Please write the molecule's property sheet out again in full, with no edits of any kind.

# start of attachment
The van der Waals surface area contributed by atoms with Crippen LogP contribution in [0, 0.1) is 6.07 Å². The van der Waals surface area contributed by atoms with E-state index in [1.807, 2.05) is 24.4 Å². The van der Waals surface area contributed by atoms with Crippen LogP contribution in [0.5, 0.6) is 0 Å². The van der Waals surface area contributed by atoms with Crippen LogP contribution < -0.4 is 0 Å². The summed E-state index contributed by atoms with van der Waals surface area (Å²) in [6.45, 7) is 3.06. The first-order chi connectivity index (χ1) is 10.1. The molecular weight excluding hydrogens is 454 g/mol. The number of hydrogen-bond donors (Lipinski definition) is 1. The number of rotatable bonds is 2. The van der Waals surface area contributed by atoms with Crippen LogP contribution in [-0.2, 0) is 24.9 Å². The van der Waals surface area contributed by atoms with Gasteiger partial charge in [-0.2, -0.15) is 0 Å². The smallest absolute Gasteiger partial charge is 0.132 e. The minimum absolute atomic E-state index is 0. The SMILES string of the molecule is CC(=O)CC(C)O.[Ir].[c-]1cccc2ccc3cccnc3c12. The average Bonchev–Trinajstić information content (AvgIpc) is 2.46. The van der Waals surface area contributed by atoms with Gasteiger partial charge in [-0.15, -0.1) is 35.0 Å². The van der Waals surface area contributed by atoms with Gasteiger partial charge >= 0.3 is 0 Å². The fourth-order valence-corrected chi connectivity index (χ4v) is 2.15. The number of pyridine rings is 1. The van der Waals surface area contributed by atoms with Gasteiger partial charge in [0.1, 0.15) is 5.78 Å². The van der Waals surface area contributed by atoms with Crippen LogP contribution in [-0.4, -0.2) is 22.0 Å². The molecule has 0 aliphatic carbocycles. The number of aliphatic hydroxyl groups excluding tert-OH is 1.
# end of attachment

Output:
The van der Waals surface area contributed by atoms with Crippen LogP contribution in [0, 0.1) is 6.07 Å². The van der Waals surface area contributed by atoms with E-state index in [1.807, 2.05) is 24.4 Å². The van der Waals surface area contributed by atoms with Crippen LogP contribution in [0.5, 0.6) is 0 Å². The van der Waals surface area contributed by atoms with Crippen LogP contribution < -0.4 is 0 Å². The summed E-state index contributed by atoms with van der Waals surface area (Å²) in [6.45, 7) is 3.06. The first-order chi connectivity index (χ1) is 10.1. The molecular weight excluding hydrogens is 454 g/mol. The number of hydrogen-bond donors (Lipinski definition) is 1. The number of rotatable bonds is 2. The van der Waals surface area contributed by atoms with Crippen LogP contribution in [-0.2, 0) is 24.9 Å². The van der Waals surface area contributed by atoms with Gasteiger partial charge in [-0.2, -0.15) is 0 Å². The smallest absolute Gasteiger partial charge is 0.132 e. The minimum absolute atomic E-state index is 0. The SMILES string of the molecule is CC(=O)CC(C)O.[Ir].[c-]1cccc2ccc3cccnc3c12. The average Bonchev–Trinajstić information content (AvgIpc) is 2.46. The van der Waals surface area contributed by atoms with Gasteiger partial charge in [-0.15, -0.1) is 35.0 Å². The van der Waals surface area contributed by atoms with Gasteiger partial charge >= 0.3 is 0 Å². The fourth-order valence-corrected chi connectivity index (χ4v) is 2.15. The number of pyridine rings is 1. The van der Waals surface area contributed by atoms with Gasteiger partial charge in [0.1, 0.15) is 5.78 Å². The van der Waals surface area contributed by atoms with Crippen LogP contribution in [-0.4, -0.2) is 22.0 Å². The molecule has 0 aliphatic carbocycles. The number of aliphatic hydroxyl groups excluding tert-OH is 1.